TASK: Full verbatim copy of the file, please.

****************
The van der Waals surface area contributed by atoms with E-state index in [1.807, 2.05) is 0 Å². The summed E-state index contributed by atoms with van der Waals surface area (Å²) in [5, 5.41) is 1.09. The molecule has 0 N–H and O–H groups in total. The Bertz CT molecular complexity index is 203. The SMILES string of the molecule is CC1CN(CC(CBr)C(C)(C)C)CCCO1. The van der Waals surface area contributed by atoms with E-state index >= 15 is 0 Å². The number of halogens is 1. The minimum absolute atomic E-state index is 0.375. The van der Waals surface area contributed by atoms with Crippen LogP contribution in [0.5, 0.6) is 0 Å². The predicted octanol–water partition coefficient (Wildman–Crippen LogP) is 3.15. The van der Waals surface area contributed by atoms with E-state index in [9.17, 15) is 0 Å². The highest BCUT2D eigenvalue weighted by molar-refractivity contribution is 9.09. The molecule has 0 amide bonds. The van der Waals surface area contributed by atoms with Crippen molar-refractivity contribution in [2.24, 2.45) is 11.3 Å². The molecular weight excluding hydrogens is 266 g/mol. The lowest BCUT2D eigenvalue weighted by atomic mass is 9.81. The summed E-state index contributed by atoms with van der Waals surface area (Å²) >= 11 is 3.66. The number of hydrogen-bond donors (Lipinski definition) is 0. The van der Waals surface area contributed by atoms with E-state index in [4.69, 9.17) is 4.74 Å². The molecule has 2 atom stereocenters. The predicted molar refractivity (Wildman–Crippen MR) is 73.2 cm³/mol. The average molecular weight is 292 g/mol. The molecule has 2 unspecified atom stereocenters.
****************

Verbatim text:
The van der Waals surface area contributed by atoms with E-state index in [1.807, 2.05) is 0 Å². The summed E-state index contributed by atoms with van der Waals surface area (Å²) in [5, 5.41) is 1.09. The molecule has 0 N–H and O–H groups in total. The Bertz CT molecular complexity index is 203. The SMILES string of the molecule is CC1CN(CC(CBr)C(C)(C)C)CCCO1. The van der Waals surface area contributed by atoms with E-state index >= 15 is 0 Å². The number of halogens is 1. The minimum absolute atomic E-state index is 0.375. The van der Waals surface area contributed by atoms with Crippen LogP contribution in [0.5, 0.6) is 0 Å². The predicted octanol–water partition coefficient (Wildman–Crippen LogP) is 3.15. The van der Waals surface area contributed by atoms with E-state index in [9.17, 15) is 0 Å². The highest BCUT2D eigenvalue weighted by molar-refractivity contribution is 9.09. The molecule has 0 amide bonds. The van der Waals surface area contributed by atoms with Crippen molar-refractivity contribution in [2.24, 2.45) is 11.3 Å². The molecular weight excluding hydrogens is 266 g/mol. The lowest BCUT2D eigenvalue weighted by atomic mass is 9.81. The summed E-state index contributed by atoms with van der Waals surface area (Å²) >= 11 is 3.66. The number of hydrogen-bond donors (Lipinski definition) is 0. The van der Waals surface area contributed by atoms with E-state index in [4.69, 9.17) is 4.74 Å². The molecule has 2 atom stereocenters. The predicted molar refractivity (Wildman–Crippen MR) is 73.2 cm³/mol. The average molecular weight is 292 g/mol. The molecule has 2 unspecified atom stereocenters.